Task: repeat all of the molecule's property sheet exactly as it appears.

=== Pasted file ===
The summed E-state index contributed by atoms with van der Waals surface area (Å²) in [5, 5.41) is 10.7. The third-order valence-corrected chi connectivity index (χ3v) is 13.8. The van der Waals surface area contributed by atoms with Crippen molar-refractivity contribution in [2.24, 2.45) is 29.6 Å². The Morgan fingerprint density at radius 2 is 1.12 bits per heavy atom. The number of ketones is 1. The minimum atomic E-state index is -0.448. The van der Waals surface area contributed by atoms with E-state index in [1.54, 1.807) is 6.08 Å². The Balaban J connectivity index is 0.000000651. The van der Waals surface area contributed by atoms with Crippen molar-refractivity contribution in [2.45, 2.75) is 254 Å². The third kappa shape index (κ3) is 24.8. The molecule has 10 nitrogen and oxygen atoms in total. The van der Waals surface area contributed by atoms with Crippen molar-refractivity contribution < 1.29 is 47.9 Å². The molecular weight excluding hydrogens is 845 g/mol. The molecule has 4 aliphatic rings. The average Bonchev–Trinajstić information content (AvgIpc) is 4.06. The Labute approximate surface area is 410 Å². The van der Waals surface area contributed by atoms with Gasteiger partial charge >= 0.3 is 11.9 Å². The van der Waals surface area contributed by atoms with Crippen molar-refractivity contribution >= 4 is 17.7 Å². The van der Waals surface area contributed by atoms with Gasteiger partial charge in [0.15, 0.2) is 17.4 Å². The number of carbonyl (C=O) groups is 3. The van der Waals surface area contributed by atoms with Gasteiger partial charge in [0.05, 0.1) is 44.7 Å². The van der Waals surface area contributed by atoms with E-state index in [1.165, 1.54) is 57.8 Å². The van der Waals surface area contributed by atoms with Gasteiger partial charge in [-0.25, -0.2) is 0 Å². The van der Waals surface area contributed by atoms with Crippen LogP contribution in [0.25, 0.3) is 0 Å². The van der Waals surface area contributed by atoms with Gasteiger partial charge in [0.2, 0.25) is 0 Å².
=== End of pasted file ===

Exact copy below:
The summed E-state index contributed by atoms with van der Waals surface area (Å²) in [5, 5.41) is 10.7. The third-order valence-corrected chi connectivity index (χ3v) is 13.8. The van der Waals surface area contributed by atoms with Crippen molar-refractivity contribution in [2.24, 2.45) is 29.6 Å². The Morgan fingerprint density at radius 2 is 1.12 bits per heavy atom. The number of ketones is 1. The minimum atomic E-state index is -0.448. The van der Waals surface area contributed by atoms with E-state index in [1.54, 1.807) is 6.08 Å². The Balaban J connectivity index is 0.000000651. The van der Waals surface area contributed by atoms with Crippen molar-refractivity contribution in [2.45, 2.75) is 254 Å². The third kappa shape index (κ3) is 24.8. The molecule has 10 nitrogen and oxygen atoms in total. The van der Waals surface area contributed by atoms with Crippen molar-refractivity contribution < 1.29 is 47.9 Å². The molecular weight excluding hydrogens is 845 g/mol. The molecule has 4 aliphatic rings. The average Bonchev–Trinajstić information content (AvgIpc) is 4.06. The Labute approximate surface area is 410 Å². The van der Waals surface area contributed by atoms with Gasteiger partial charge >= 0.3 is 11.9 Å². The van der Waals surface area contributed by atoms with Crippen molar-refractivity contribution >= 4 is 17.7 Å². The van der Waals surface area contributed by atoms with Gasteiger partial charge in [0.15, 0.2) is 17.4 Å². The number of carbonyl (C=O) groups is 3. The van der Waals surface area contributed by atoms with Gasteiger partial charge in [0.05, 0.1) is 44.7 Å². The van der Waals surface area contributed by atoms with E-state index in [1.165, 1.54) is 57.8 Å². The van der Waals surface area contributed by atoms with Gasteiger partial charge in [-0.25, -0.2) is 0 Å². The van der Waals surface area contributed by atoms with Crippen LogP contribution in [0.25, 0.3) is 0 Å². The van der Waals surface area contributed by atoms with Gasteiger partial charge in [0.2, 0.25) is 0 Å².